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Bronchopulmonary dysplasia predicted at birth by artificial intelligence

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AIM: To develop a fast bedside test for prediction and early targeted intervention of bronchopulmonary dysplasia (BPD) to improve the outcome.

METHODS: In a multicentre study of preterm infants with gestational age 24-31 weeks, clinical data present at birth were combined with spectral data of gastric aspirate samples taken at birth and analysed using artificial intelligence. The study was designed to develop an algorithm to predict development of BPD. The BPD definition used was the consensus definition of the US National Institutes of Health: Requirement of supplemental oxygen for at least 28 days with subsequent assessment at 36 weeks postmenstrual age.

RESULTS: Twenty-six (43%) of the 61 included infants developed BPD. Spectral data analysis of the gastric aspirates identified the most important wave numbers for classification and surfactant treatment, and birth weight and gestational age were the most important predictive clinical data. By combining these data, the resulting algorithm for early diagnosis of BPD had a sensitivity of 88% and a specificity of 91%.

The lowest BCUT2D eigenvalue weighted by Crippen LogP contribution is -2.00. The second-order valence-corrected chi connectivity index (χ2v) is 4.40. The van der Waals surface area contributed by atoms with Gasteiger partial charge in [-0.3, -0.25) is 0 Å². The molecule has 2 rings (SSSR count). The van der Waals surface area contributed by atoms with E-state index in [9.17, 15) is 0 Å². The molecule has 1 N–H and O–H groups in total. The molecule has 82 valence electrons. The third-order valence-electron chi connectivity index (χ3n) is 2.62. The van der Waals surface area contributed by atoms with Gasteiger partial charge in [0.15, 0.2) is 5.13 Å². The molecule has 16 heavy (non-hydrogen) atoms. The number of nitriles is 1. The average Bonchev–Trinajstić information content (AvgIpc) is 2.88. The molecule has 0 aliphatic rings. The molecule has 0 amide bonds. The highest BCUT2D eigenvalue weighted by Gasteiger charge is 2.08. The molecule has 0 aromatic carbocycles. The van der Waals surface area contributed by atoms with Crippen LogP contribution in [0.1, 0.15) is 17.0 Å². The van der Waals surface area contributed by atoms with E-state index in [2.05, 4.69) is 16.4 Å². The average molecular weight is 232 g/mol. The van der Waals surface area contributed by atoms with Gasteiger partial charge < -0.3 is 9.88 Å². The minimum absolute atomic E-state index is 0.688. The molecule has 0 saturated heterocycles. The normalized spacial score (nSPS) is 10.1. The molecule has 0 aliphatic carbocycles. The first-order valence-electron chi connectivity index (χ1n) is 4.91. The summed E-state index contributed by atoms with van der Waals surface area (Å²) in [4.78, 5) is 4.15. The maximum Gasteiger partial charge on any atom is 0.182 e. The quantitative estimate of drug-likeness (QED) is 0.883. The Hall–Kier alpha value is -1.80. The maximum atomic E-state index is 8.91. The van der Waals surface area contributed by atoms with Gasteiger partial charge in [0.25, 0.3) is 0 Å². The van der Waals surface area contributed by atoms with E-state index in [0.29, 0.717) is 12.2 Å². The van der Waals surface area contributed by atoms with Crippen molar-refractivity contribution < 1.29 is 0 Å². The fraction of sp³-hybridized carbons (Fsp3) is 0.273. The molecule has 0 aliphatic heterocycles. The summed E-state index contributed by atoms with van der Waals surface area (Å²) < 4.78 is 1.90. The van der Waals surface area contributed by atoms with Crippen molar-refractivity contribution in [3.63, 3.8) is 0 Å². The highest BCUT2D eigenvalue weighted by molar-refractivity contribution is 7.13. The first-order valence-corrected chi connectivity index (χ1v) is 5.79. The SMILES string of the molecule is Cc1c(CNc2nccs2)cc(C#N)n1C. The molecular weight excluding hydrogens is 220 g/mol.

CONCLUSION: A point-of-care test to predict subsequent development of BPD at birth has been developed using a new software algorithm allowing early targeted intervention of BPD which could improve the outcome.

Original languageEnglish
JournalActa paediatrica
Pages (from-to)1-7
Number of pages7
Publication statusPublished - 2020

Bibliographical note

© 2020 The Authors. Acta Paediatrica published by John Wiley & Sons Ltd on behalf of Foundation Acta Paediatrica.

    Research areas

  • Bronchopulmonary dysplasia, chorioamnionitis, respiratory distress syndrome, spectroscopy, surfactant

ID: 60131547